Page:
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Inspired by this question: What qualifies as work on Sunday?

I know some churches are very specific that we should commit one weekday to the Lord (Saturday or Sunday). Much like Jews celebrate the Sabbath.

The need to rest one day a week is very real for me. I really find it necessary to take one day off work, studies and all that. I usually do this on Sunday, as it's usually practical. However, if I need to do something on Sunday, I have no problem with instead taking the following Tuesday off, resting, reading and praying. This seems to work well for me.

I've never found a reason to specify the weekday I should spend like Lord's day. Are there any?

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Related: christianity.stackexchange.com/questions/4/… –  Flimzy Sep 18 '11 at 21:16
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4 Answers

There is a situation where honoring the Sabbath would be difficult to do on any day besides Sunday. The conditions are:

  1. You believe that partaking of the Eucharist/Communion/Sacrament is an important part of Sabbath worship.
  2. Your church only offers Communion on Sundays.

If you don't fit those two conditions then its difficult to find biblical support against moving the Sabbath day around.

However, I would never personally do it. Besides the fact that I fit the two conditions described above, I would feel like I was saying, "The happenings of my life are of a higher priority than the Kingdom of God" (See Matthew 6:33). But that's just me. I know that's not your intention and its great that you strive to honor the Sabbath once a week.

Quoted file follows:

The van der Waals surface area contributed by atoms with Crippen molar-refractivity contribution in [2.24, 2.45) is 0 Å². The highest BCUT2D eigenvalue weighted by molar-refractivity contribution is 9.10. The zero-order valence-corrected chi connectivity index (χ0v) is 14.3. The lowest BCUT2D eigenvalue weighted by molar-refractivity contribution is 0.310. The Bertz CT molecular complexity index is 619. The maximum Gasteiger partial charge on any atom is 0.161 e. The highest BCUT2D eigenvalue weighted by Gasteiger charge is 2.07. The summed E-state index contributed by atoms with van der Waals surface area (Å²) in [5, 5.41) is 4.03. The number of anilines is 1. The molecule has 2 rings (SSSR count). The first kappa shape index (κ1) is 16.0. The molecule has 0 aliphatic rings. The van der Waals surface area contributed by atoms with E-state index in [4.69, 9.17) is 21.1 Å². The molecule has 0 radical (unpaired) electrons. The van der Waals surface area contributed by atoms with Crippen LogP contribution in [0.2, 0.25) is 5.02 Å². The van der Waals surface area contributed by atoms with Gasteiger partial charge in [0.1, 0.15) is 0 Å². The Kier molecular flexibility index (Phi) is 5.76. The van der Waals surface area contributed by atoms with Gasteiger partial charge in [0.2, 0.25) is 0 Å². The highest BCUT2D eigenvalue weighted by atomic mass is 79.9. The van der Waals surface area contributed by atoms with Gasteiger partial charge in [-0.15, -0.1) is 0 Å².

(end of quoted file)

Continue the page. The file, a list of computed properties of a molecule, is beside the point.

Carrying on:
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I do see the importance of communion, but not in direct relation to Sabbath. Is there a link between the two? –  dancek Sep 18 '11 at 22:49
    
That was actually the point of my answer, to explain a situation when there would be a link. I'll reword it. –  JustinY Sep 19 '11 at 3:53
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Actually I mean I could partake in communion on Sunday and work for the rest of the day, and then have my day of rest on Thursday. Does it matter that I get both, but on different days? –  dancek Sep 19 '11 at 9:23
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In Genesis 2:2-3 (NIV) it says,

2 By the seventh day God had finished the work he had been doing; so on the seventh day he rested from all his work. 3 Then God blessed the seventh day and made it holy, because on it he rested from all the work of creating that he had done.

It would seem to indicate only the existence of 'a day of rest', but there is no reference to a certain day of the week being more deserving of said title. I only see evidence that we should observe 'a day of rest'; though whatever day of the week that might happen to be is of little to no consequence really.